Finally, and in the end, it's those who want change from a social perspective that concern me greatly. While I understand that America has changed since the 1950's, I like many are not confident that the kind of change we've seen has been for the better. We've seen the destruction of the family through crazy-high divorce rates, sexual immorality and perversion, abortion (some 40 million Americans in 35 years), and technological advancements that practically prohibit face-to-face verbal communication. Don't get me wrong, I'm all for technological advancements. But the family is an American - and a human - tradition that is being abandoned.

So what's the solution? Legislating certain issues of morality may or may not be appropriate. Should a secular America - that's what it has become - hold secular people to higher-than-secular moral standards? Many people, even Christians, say no. It's an attitude of, "Don't like abortion, don't get one!" It's a philosophy that says, "Some men like men. Some men like women. Whatever feels good, do it." The problem with this kind of relativistic thinking is where to draw the line. Why can it be drawn at consenting adults? Why not consenting juveniles? If a line could be permanently established in the conglomerate mind of a secular society, then maybe moral relativism would be acceptable for such a society. If same-sex marriage becomes acceptable, then why not polygamy? Really, why not? If same-sex marriage, why not man/dog marriage? The line that has been considered established throughout American tradition - one man/one woman - is a Biblical line. And that doesn't go over very well in a secular society, at least not for long.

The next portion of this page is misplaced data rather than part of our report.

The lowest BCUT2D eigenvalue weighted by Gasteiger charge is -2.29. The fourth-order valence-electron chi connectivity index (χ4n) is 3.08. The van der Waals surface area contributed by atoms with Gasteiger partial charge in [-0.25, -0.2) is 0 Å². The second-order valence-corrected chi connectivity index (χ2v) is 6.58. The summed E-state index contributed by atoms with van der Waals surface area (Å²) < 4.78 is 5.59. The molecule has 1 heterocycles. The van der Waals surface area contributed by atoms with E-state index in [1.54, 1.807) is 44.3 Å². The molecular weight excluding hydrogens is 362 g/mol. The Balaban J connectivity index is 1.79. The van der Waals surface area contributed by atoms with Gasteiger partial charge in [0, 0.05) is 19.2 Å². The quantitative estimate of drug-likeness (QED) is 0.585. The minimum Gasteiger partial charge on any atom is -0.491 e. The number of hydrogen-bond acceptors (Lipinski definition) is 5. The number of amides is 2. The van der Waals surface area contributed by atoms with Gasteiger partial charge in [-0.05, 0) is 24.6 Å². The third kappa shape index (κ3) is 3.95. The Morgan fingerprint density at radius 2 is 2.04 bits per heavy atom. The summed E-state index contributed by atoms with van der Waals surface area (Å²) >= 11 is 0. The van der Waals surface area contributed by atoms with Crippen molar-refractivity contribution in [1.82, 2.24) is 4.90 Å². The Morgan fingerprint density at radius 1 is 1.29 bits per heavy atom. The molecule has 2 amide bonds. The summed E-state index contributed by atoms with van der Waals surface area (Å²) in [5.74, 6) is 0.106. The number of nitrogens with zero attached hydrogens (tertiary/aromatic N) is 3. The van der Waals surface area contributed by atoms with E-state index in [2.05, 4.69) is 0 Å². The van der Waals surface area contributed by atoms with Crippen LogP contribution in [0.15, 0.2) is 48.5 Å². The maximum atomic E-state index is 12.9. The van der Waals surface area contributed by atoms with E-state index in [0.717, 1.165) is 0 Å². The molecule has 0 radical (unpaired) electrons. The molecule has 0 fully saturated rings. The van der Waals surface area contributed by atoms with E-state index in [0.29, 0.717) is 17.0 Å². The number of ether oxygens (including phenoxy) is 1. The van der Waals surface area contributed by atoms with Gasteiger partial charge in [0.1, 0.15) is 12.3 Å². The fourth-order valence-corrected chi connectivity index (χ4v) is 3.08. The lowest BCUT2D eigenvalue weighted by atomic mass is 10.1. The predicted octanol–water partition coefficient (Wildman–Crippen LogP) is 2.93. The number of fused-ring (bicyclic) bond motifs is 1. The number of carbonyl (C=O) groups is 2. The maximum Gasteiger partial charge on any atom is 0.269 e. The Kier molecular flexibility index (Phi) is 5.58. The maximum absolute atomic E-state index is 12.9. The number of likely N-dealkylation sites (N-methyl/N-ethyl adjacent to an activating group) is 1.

Those who say yes to the question above, that America should continue to legislate morality, do so relying on the past. And for a fast-moving, hi-tech culture, clinging to the past is freakishly scary - even if it's right and good and true, even if it worked well then and would continue to work well now and into the future. But, alas, we want matter what kind.